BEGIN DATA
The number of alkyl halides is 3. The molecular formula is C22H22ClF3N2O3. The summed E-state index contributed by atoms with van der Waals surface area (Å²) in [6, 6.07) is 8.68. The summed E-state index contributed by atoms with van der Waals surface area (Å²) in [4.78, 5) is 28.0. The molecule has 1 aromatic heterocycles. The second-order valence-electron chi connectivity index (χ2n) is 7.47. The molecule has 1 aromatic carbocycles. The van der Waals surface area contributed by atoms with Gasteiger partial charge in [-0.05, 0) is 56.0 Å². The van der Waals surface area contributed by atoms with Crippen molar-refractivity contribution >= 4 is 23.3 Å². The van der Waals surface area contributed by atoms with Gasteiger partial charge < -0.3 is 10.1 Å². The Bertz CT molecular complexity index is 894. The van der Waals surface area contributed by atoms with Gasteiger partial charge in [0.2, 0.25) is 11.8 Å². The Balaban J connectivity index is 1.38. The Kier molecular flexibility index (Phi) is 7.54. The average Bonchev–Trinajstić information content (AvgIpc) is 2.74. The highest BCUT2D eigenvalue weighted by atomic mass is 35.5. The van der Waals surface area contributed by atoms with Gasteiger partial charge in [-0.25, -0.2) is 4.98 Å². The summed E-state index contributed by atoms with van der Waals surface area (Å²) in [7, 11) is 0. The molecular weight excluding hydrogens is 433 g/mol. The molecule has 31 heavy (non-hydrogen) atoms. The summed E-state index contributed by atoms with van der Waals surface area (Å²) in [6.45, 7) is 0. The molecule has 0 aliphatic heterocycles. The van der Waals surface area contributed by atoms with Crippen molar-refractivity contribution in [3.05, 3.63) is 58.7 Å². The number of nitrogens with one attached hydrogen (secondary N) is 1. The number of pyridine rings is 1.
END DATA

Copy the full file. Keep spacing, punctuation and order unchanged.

The number of alkyl halides is 3. The molecular formula is C22H22ClF3N2O3. The summed E-state index contributed by atoms with van der Waals surface area (Å²) in [6, 6.07) is 8.68. The summed E-state index contributed by atoms with van der Waals surface area (Å²) in [4.78, 5) is 28.0. The molecule has 1 aromatic heterocycles. The second-order valence-electron chi connectivity index (χ2n) is 7.47. The molecule has 1 aromatic carbocycles. The van der Waals surface area contributed by atoms with Gasteiger partial charge in [-0.05, 0) is 56.0 Å². The van der Waals surface area contributed by atoms with Crippen molar-refractivity contribution >= 4 is 23.3 Å². The van der Waals surface area contributed by atoms with Gasteiger partial charge < -0.3 is 10.1 Å². The Bertz CT molecular complexity index is 894. The van der Waals surface area contributed by atoms with Gasteiger partial charge in [0.2, 0.25) is 11.8 Å². The Balaban J connectivity index is 1.38. The Kier molecular flexibility index (Phi) is 7.54. The average Bonchev–Trinajstić information content (AvgIpc) is 2.74. The highest BCUT2D eigenvalue weighted by atomic mass is 35.5. The van der Waals surface area contributed by atoms with Gasteiger partial charge in [-0.25, -0.2) is 4.98 Å². The summed E-state index contributed by atoms with van der Waals surface area (Å²) in [7, 11) is 0. The molecular weight excluding hydrogens is 433 g/mol. The molecule has 31 heavy (non-hydrogen) atoms. The summed E-state index contributed by atoms with van der Waals surface area (Å²) in [6.45, 7) is 0. The molecule has 0 aliphatic heterocycles. The van der Waals surface area contributed by atoms with Crippen molar-refractivity contribution in [3.05, 3.63) is 58.7 Å². The number of nitrogens with one attached hydrogen (secondary N) is 1. The number of pyridine rings is 1.